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Woomera – proposed nuclear dump site 1998-2004

In February 1998, the federal Coalition government announced its intention to build a national radioactive waste dump in central South Australia. The Kupa Piti Kungka Tjuta – a senior Aboriginal women’s council – played a leading role in the campaign against the dump, as did the Kokatha and Barngala Traditional Owners. Many of the Kungkas suffered the effects of the British nuclear testing program in the 1950s.

Aboriginal people were coerced into signing clearances for test drilling of short-listed sites for the proposed dump. The federal government made it clear that if clearances for test drilling were not granted by Aboriginal groups, drilling would take place anyway.

In 2002, the federal government tried to buy off Aboriginal opposition to the dump. Three Native Title claimant groups – the Kokatha, Kuyani and Barngala – were offered $90,000 to surrender their Native Title rights, but only on the condition that all three groups agreed. The Kokatha and Barngala refused, so the government’s ploy failed.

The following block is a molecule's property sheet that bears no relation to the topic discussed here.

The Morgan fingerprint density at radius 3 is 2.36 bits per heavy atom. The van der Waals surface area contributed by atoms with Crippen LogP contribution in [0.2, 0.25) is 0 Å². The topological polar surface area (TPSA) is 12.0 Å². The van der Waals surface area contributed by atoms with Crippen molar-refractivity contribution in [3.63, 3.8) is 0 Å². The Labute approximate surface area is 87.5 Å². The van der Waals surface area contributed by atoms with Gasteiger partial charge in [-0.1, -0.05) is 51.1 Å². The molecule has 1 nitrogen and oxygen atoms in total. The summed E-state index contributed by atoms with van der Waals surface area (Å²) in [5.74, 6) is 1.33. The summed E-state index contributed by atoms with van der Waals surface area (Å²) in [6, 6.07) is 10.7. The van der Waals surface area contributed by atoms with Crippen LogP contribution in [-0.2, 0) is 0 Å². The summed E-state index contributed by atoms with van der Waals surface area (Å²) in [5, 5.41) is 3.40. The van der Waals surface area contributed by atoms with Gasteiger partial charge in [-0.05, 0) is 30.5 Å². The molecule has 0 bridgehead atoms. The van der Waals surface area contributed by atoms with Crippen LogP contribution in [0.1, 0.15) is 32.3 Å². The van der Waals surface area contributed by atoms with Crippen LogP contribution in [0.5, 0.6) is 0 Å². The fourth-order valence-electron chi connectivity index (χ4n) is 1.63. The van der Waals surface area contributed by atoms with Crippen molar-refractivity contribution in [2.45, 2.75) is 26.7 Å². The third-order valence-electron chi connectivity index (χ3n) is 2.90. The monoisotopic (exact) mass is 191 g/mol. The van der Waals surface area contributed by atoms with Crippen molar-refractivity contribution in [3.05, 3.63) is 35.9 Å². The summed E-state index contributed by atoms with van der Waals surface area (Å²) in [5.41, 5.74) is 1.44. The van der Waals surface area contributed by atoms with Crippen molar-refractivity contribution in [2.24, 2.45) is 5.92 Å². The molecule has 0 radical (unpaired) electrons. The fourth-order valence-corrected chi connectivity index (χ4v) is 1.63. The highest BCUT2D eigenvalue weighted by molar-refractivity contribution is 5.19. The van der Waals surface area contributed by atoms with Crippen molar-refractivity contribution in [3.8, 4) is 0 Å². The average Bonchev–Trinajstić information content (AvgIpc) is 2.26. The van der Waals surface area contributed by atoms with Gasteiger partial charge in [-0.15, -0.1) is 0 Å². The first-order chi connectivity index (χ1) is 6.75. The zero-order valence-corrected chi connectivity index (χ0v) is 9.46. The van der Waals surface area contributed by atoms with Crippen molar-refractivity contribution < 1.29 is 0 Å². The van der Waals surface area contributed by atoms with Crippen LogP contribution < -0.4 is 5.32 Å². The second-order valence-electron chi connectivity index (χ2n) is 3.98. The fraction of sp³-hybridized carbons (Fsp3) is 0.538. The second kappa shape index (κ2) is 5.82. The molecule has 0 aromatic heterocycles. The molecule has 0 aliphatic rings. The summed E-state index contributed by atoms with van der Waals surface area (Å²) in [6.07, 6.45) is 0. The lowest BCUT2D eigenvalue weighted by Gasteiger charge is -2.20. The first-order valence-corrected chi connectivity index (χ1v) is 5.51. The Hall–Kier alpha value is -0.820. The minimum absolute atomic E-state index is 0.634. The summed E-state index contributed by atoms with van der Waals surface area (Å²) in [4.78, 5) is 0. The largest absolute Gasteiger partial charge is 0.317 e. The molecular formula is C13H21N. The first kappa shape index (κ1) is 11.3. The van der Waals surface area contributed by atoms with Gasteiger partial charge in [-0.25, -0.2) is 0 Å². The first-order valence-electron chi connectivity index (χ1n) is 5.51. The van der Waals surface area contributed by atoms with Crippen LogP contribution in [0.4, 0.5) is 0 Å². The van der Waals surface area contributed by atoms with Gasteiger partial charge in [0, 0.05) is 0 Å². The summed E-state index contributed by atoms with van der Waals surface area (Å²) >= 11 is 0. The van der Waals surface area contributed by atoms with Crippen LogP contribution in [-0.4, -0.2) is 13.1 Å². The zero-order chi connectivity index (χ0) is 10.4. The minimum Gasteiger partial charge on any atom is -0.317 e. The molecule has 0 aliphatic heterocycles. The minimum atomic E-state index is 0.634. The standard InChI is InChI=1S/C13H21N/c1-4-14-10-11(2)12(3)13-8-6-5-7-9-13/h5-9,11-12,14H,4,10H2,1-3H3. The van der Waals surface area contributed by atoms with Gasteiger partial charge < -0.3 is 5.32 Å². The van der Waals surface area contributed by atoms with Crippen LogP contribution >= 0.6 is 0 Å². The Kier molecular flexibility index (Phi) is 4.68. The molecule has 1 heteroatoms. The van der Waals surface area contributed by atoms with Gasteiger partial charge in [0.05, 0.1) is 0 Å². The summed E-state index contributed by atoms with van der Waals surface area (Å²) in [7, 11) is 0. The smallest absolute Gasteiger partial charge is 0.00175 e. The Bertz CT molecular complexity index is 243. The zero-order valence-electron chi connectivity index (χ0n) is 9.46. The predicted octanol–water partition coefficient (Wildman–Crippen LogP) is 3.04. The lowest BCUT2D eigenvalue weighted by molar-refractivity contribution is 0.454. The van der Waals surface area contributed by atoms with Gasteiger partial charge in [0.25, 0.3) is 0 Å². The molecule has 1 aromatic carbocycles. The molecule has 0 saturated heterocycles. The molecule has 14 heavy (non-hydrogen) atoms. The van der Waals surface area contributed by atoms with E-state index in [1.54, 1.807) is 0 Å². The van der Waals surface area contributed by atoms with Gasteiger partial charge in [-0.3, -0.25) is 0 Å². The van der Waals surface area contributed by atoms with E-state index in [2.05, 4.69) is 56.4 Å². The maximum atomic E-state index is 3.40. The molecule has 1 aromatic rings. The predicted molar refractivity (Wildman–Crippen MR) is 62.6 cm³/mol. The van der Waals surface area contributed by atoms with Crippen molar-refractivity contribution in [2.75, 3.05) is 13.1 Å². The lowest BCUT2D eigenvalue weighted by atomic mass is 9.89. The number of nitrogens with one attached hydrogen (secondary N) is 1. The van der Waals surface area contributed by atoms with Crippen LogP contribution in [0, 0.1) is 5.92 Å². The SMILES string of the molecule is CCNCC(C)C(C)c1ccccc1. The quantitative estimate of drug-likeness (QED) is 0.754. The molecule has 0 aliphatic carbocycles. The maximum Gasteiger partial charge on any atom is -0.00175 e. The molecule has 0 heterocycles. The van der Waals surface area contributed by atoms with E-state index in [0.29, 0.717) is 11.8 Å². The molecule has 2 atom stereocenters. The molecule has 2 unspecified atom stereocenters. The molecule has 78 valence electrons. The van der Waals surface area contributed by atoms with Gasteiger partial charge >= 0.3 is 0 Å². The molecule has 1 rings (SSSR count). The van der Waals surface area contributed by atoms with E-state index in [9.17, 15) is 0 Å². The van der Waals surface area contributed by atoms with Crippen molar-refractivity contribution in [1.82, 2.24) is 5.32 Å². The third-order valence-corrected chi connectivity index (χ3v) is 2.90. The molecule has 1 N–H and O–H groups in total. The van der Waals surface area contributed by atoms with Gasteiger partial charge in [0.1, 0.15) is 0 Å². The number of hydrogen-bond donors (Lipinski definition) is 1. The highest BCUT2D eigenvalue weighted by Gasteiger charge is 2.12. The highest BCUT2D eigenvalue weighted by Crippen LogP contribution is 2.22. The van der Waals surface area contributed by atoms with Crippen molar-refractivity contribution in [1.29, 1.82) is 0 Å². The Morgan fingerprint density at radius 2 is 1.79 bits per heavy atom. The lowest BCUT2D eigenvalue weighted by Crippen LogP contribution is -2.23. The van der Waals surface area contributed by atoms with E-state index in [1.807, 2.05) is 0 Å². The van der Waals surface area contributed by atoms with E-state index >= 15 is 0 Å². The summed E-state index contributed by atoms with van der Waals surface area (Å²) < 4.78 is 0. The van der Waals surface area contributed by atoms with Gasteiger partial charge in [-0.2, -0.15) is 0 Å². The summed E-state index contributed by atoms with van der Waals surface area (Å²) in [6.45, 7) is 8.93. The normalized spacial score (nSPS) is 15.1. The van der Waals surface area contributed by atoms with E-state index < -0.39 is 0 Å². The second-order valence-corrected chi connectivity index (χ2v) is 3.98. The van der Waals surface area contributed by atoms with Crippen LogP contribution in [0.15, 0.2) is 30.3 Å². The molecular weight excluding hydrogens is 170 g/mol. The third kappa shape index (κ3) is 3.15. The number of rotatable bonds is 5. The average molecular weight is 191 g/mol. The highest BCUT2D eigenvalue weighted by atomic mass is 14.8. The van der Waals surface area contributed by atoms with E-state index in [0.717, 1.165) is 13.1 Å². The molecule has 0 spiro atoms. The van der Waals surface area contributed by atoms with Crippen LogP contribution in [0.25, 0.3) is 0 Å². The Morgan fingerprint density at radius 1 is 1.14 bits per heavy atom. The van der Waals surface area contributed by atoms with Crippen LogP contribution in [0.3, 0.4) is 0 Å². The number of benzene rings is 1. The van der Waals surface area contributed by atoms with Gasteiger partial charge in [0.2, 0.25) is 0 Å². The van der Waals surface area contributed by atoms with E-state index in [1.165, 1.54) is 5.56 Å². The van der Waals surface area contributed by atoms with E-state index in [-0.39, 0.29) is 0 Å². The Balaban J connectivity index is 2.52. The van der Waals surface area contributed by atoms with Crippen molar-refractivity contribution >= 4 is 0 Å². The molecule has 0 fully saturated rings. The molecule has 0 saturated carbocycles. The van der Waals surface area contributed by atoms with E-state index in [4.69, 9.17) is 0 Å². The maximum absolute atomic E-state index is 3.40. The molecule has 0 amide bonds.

The proposed dump generated such controversy in South Australia that the federal government secured the services of a public relations company. Correspondence between the company and the government was released under Freedom of Information laws. In one exchange, a government official asks the PR company to remove sand-dunes from a photo selected to adorn a brochure. The explanation provided by the government official was that: “Dunes are a sensitive area with respect to Aboriginal Heritage”. The sand-dunes were removed from the photo, only for the government official to ask if the horizon could be straightened up as well.

On July 7, 2003, the federal government used the Lands Acquisition Act 1989 to seize land for the dump. Native Title rights and interests were annulled. This took place with no forewarning and no consultation with Aboriginal people.

In July 2004, the federal government abandoned the plan to build a radioactive dump in SA. The decision reflected the strength and persistence of the campaign against the dump. The victory was also helped by the ruling of the full bench of the Federal Court in June 2004 that the government had illegally used the urgency provision of the Land Acquisition Act.

The Kupa Piti Kungka Tjuta wrote in an open letter: “People said that you can’t win against the Government. Just a few women. We just kept talking and telling them to get their ears out of their pockets and listen. We never said we were going to give up. Government has big money to buy their way out but we never gave up.”

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[This webpage last updated February 2012]